Monday, October 25, 2010

Rejection Rejected

On Monday, Rush Limbaugh repeated the myth that the American people are just aching for less health care, claiming

That's why you are part of the over 60% of the American people who did not want this health care bill passed and signed into law. That's why you and I are part of the over 60% of the people who want it repealed.

Fortunately, that 60% is, if we may be so generous, inflated. A poll conducted by GfK Roper Public Affairs & Corporate Communications asked (p. 49) (results following options):

What would you prefer Congress do with the new health care law:

- Leave it as is: 18%

- Change it so that it does MORE to change the health care system: 39%

- Change it so that it does LESS to change the health care system: 9%

- Repeal it completely: 32%

- Don't know: 4%

- Refused: *

"More than 60%," apparently, is Limbaughese for 32%. And an overwhelming minority of 41% of respondents believe that "Obamacare" goes too far while 57% believe it does not. Still, it's easy to rail against the "government health care" that doesn't exist and wasn't legislated; it's much more difficult for conservatives to get specific and say what they specifically don't like about reform. Apparently, though, Rick Waugh, running in Virginia against House Republican Whip Eric Cantor, does understand:

Of course, Rush doesn't want health care reform repealed because he (pretends to) believes that most people want it rescinded. He couldn't be clearer:

So when I say, "The express purpose of Obama's health care reform bill is not to fix insurance but to break it," people say, "Come on, Rush. (laughing) He'd be the first person in the history of the country to try to break an American industry! I mean he's not going to try to do that," and then months later, "You know what, Rush? You were right."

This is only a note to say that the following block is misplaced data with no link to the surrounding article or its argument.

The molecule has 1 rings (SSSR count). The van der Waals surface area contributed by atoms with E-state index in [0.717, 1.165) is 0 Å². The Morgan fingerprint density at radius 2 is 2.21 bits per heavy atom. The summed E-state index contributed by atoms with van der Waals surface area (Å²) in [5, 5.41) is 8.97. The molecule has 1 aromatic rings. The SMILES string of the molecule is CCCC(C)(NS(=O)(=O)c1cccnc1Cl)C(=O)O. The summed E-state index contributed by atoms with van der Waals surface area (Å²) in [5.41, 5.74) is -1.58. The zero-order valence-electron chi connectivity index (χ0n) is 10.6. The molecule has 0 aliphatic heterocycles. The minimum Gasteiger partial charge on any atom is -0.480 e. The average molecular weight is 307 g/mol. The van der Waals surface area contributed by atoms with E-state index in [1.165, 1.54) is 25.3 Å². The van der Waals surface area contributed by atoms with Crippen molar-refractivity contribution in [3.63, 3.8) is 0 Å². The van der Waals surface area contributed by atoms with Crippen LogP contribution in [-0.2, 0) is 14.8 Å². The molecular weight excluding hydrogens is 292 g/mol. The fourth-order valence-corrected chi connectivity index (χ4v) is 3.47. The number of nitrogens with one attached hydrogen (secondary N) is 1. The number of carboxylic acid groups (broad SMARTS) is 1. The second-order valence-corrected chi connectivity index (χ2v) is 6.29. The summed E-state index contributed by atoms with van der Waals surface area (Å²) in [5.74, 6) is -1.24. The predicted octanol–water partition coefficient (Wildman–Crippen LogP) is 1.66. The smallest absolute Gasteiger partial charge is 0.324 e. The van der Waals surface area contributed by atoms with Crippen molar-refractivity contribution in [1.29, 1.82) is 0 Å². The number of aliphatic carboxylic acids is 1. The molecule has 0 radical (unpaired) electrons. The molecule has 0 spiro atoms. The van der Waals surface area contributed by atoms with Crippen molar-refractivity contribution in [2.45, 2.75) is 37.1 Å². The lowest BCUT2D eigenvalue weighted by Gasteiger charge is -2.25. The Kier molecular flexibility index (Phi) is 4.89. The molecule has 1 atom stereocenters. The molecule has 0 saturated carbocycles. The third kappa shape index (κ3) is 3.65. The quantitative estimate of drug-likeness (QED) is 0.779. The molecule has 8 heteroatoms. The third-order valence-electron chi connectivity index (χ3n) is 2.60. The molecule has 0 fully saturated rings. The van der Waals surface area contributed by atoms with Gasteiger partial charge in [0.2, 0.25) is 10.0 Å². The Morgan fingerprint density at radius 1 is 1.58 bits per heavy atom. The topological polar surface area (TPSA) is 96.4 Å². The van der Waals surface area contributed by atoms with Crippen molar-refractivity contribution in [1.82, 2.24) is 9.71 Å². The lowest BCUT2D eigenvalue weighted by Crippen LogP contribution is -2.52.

It's all about protecting the private health insurance industry, which doesn't appear to need Limbaugh's help. As Health Care for America Now noted in February

The five largest U.S. health insurance companies sailed through the worst economic downturn since the Great Depression to set new industry profit records in 2009, a feat accomplished by leaving behind 2.7 million Americans who had been in private health plans. For customers who kept their benefits, the insurers raised rates and cost-sharing, and cut the share of premiums spent on medical care. Executives and shareholders of the five biggest for-profit health insurers, UnitedHealthGroup Inc., WellPoint Inc., Aetna Inc., Humana Inc., and Cigna Corp., enjoyed combined profit of $12.2 billion in 2009, up 56 percent from the previous year. It was the best year ever for Big Insurance.

Barack Obama has a long ways to go if he is to destroy the private health insurance industry, as Limbaugh contends is the President's goal. Record-breaking profits one year, then a health care bill which grants the industry 30+ million more clients without competition: President Obama better start moving!

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